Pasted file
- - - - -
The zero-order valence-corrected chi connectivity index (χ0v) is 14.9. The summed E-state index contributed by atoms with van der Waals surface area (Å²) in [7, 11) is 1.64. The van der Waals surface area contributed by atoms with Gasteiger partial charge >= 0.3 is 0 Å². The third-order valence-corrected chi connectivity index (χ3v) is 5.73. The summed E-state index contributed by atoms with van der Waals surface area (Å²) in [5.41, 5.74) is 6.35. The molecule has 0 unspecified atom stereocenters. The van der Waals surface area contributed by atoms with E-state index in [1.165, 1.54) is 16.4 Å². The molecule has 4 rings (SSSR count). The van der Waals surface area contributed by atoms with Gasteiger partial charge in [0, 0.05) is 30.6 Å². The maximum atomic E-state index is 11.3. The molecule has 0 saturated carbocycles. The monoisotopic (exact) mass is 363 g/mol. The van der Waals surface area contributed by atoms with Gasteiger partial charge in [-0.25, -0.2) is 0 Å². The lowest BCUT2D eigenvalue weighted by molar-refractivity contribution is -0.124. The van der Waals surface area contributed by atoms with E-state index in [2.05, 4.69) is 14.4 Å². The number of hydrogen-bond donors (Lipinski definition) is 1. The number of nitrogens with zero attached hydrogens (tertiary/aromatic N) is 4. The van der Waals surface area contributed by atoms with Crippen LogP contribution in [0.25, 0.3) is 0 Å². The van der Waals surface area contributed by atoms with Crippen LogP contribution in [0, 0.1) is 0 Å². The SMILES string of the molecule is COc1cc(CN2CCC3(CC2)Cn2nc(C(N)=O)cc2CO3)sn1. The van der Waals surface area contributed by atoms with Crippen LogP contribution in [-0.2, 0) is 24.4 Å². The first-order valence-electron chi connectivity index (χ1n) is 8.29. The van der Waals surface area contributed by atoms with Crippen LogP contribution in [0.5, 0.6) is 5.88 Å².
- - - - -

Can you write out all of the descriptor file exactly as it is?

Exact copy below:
The zero-order valence-corrected chi connectivity index (χ0v) is 14.9. The summed E-state index contributed by atoms with van der Waals surface area (Å²) in [7, 11) is 1.64. The van der Waals surface area contributed by atoms with Gasteiger partial charge >= 0.3 is 0 Å². The third-order valence-corrected chi connectivity index (χ3v) is 5.73. The summed E-state index contributed by atoms with van der Waals surface area (Å²) in [5.41, 5.74) is 6.35. The molecule has 0 unspecified atom stereocenters. The van der Waals surface area contributed by atoms with E-state index in [1.165, 1.54) is 16.4 Å². The molecule has 4 rings (SSSR count). The van der Waals surface area contributed by atoms with Gasteiger partial charge in [0, 0.05) is 30.6 Å². The maximum atomic E-state index is 11.3. The molecule has 0 saturated carbocycles. The monoisotopic (exact) mass is 363 g/mol. The van der Waals surface area contributed by atoms with Gasteiger partial charge in [-0.25, -0.2) is 0 Å². The lowest BCUT2D eigenvalue weighted by molar-refractivity contribution is -0.124. The van der Waals surface area contributed by atoms with E-state index in [2.05, 4.69) is 14.4 Å². The number of hydrogen-bond donors (Lipinski definition) is 1. The number of nitrogens with zero attached hydrogens (tertiary/aromatic N) is 4. The van der Waals surface area contributed by atoms with Crippen LogP contribution in [0.25, 0.3) is 0 Å². The van der Waals surface area contributed by atoms with Crippen LogP contribution in [0, 0.1) is 0 Å². The SMILES string of the molecule is COc1cc(CN2CCC3(CC2)Cn2nc(C(N)=O)cc2CO3)sn1. The van der Waals surface area contributed by atoms with Crippen LogP contribution in [-0.2, 0) is 24.4 Å². The first-order valence-electron chi connectivity index (χ1n) is 8.29. The van der Waals surface area contributed by atoms with Crippen LogP contribution in [0.5, 0.6) is 5.88 Å².